As best seen in FIG. 5, the aligning member 13 is a plastic bar having a guiding face 61 formed with a series of guiding ribs 62 located at equally spaced apart intervals therealong, adjacent ribs defining between them, vertically extending, contact leg receiving channels 63 spaced apart at intervals corresponding to the desired contact pitch. A leading upper edge 64 is tapered to afford easy insertion and retaining projections 65 are formed at respective opposite ends of the aligning member 13.
As shown in FIG. 1, during manufacture, the stamped and formed contacts 12 are molded in the housing body, gang-fashion, with the precursors 43' of respected contact legs extending in generally planar relation to the carrier strip 71 to which they are still attached and which is then progressively sheared away to separate, sequentially, individual contacts therefrom, the intermediate, downwardly extending portion of the contact leg and the transversely extending contact foot being formed immediately after severance.
The aligning member 13 is then forcibly inserted between the rear face of the housing and the contact leg portions until fully received in the recesses 27 as an interference fit. During insertion, the respective contact legs enter respective channels 63, flexing the downwardly extending, intermediate portions 52 away from the rear face of the housing to move the contact feet into precisely coplanar and precisely spaced apart relation for accurate engagement with respective pads on a circuit board with upward tilting of the tip of each foot to bring the foot into a more horizontal plane closely adjacent the circuit board engaging face of the housing.
The retaining plates 14 are then assembled with the housing by receipt of the respective ears 38 in respective slots 33, the plate portions 37 thereof subsequently being soldered to dummy pads of the circuit board.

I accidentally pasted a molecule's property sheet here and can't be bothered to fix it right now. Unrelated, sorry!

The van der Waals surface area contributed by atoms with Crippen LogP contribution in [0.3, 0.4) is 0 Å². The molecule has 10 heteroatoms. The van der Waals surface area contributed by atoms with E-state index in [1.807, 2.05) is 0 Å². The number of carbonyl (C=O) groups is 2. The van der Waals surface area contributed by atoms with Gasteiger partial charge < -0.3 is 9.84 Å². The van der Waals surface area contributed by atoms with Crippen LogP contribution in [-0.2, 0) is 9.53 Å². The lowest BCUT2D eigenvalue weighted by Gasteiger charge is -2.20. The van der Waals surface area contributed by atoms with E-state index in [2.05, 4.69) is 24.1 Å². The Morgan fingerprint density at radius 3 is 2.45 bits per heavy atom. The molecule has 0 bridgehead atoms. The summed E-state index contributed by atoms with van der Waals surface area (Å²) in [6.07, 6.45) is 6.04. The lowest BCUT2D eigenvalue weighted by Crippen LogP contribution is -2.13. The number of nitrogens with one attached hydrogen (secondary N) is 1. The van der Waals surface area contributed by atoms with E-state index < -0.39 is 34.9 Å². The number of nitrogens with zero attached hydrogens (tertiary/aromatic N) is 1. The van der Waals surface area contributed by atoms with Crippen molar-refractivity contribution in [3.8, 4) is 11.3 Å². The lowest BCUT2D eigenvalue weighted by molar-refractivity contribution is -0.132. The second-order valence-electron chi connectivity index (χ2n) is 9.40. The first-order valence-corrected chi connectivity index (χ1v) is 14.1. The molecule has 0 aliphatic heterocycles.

The concept of the invention affords extreme economy of manufacture by a gang in-molding technique without requiring undue precautions for the protection of contacts against deformation handling while enabling precise contact aligning to be obtained at the very close pitch required by a very simple and rapid assembly step. The risk of inadvertent contact deformation is also reduced as the contacts end portions are located closely adjacent the housing during handling and are only bent outwardly therefrom to a more exposed location when supported by the aligning member.
Furthermore, substantially no additional circuit board space is required since the cranked or L-shape contact leg is conventional and the aligning member occupies an area otherwise not utilized.
The risk of unreliable connection arising from misalignment of the contact feet and pads of the circuit boar is significantly reduced as is the risk of solder bridges producing cross connection or short circuit. The physical presence of the aligning member after a connection may also desirably reinforce the circuit board mounted connector.
|Cited Patent||Filing date||Publication date||Applicant||Title|
|US3993382 *||Dec 10, 1971||Nov 23, 1976||Rockwell International Corporation||Moisture seal for electrical interconnect system|